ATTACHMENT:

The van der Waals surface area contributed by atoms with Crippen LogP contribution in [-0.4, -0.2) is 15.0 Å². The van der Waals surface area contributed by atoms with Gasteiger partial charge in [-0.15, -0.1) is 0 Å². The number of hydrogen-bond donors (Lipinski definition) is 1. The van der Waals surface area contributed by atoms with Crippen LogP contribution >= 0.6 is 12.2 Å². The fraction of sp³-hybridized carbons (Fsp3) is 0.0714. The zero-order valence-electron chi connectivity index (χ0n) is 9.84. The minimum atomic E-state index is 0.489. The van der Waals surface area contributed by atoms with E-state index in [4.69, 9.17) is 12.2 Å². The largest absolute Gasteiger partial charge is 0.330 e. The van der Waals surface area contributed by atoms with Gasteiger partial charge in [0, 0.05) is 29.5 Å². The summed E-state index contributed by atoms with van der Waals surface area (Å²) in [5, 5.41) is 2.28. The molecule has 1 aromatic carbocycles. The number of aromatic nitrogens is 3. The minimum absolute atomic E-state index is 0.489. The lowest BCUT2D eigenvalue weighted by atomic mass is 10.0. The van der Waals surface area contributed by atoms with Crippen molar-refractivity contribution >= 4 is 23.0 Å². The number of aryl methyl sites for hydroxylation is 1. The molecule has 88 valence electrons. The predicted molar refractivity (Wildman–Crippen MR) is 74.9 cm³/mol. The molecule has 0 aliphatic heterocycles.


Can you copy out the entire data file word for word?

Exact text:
The van der Waals surface area contributed by atoms with Crippen LogP contribution in [-0.4, -0.2) is 15.0 Å². The van der Waals surface area contributed by atoms with Gasteiger partial charge in [-0.15, -0.1) is 0 Å². The number of hydrogen-bond donors (Lipinski definition) is 1. The van der Waals surface area contributed by atoms with Crippen LogP contribution >= 0.6 is 12.2 Å². The fraction of sp³-hybridized carbons (Fsp3) is 0.0714. The zero-order valence-electron chi connectivity index (χ0n) is 9.84. The minimum atomic E-state index is 0.489. The van der Waals surface area contributed by atoms with E-state index in [4.69, 9.17) is 12.2 Å². The largest absolute Gasteiger partial charge is 0.330 e. The van der Waals surface area contributed by atoms with Gasteiger partial charge in [0, 0.05) is 29.5 Å². The summed E-state index contributed by atoms with van der Waals surface area (Å²) in [5, 5.41) is 2.28. The molecule has 1 aromatic carbocycles. The number of aromatic nitrogens is 3. The minimum absolute atomic E-state index is 0.489. The lowest BCUT2D eigenvalue weighted by atomic mass is 10.0. The van der Waals surface area contributed by atoms with Crippen molar-refractivity contribution >= 4 is 23.0 Å². The number of aryl methyl sites for hydroxylation is 1. The molecule has 88 valence electrons. The predicted molar refractivity (Wildman–Crippen MR) is 74.9 cm³/mol. The molecule has 0 aliphatic heterocycles.